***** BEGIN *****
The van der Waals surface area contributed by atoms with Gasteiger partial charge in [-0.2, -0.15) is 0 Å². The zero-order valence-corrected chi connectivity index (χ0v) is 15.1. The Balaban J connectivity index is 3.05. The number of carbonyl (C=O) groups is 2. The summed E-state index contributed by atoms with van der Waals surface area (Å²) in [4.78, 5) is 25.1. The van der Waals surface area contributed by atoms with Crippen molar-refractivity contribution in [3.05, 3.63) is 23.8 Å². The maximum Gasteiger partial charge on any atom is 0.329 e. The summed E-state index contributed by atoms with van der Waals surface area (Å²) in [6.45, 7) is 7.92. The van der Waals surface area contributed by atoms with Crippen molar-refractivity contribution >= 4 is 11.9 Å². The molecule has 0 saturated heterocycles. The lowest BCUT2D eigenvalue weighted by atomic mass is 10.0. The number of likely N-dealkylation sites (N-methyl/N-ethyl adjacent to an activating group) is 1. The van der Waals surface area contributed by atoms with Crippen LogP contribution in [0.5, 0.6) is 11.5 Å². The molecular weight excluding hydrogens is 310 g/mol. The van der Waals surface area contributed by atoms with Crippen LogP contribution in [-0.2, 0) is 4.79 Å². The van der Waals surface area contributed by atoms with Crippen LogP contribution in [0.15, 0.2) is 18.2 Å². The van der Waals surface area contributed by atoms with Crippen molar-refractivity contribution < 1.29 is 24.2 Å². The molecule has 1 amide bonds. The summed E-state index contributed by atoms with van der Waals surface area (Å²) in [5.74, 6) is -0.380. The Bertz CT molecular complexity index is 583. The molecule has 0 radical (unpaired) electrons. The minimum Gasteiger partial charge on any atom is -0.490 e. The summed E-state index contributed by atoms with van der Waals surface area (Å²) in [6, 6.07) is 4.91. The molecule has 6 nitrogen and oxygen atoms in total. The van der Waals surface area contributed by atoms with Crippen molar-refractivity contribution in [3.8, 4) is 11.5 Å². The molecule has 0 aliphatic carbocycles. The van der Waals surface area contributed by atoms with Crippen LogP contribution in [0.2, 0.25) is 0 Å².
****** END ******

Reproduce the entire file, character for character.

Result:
The van der Waals surface area contributed by atoms with Gasteiger partial charge in [-0.2, -0.15) is 0 Å². The zero-order valence-corrected chi connectivity index (χ0v) is 15.1. The Balaban J connectivity index is 3.05. The number of carbonyl (C=O) groups is 2. The summed E-state index contributed by atoms with van der Waals surface area (Å²) in [4.78, 5) is 25.1. The van der Waals surface area contributed by atoms with Crippen molar-refractivity contribution in [3.05, 3.63) is 23.8 Å². The maximum Gasteiger partial charge on any atom is 0.329 e. The summed E-state index contributed by atoms with van der Waals surface area (Å²) in [6.45, 7) is 7.92. The van der Waals surface area contributed by atoms with Crippen molar-refractivity contribution >= 4 is 11.9 Å². The molecule has 0 saturated heterocycles. The lowest BCUT2D eigenvalue weighted by atomic mass is 10.0. The number of likely N-dealkylation sites (N-methyl/N-ethyl adjacent to an activating group) is 1. The van der Waals surface area contributed by atoms with Crippen LogP contribution in [0.5, 0.6) is 11.5 Å². The molecular weight excluding hydrogens is 310 g/mol. The van der Waals surface area contributed by atoms with Crippen LogP contribution in [-0.2, 0) is 4.79 Å². The van der Waals surface area contributed by atoms with Crippen LogP contribution in [0.15, 0.2) is 18.2 Å². The van der Waals surface area contributed by atoms with Crippen molar-refractivity contribution < 1.29 is 24.2 Å². The molecule has 1 amide bonds. The summed E-state index contributed by atoms with van der Waals surface area (Å²) in [5.74, 6) is -0.380. The Bertz CT molecular complexity index is 583. The molecule has 0 radical (unpaired) electrons. The minimum Gasteiger partial charge on any atom is -0.490 e. The summed E-state index contributed by atoms with van der Waals surface area (Å²) in [6, 6.07) is 4.91. The molecule has 6 nitrogen and oxygen atoms in total. The van der Waals surface area contributed by atoms with Crippen molar-refractivity contribution in [3.8, 4) is 11.5 Å². The molecule has 0 aliphatic carbocycles. The van der Waals surface area contributed by atoms with Crippen LogP contribution in [0.2, 0.25) is 0 Å².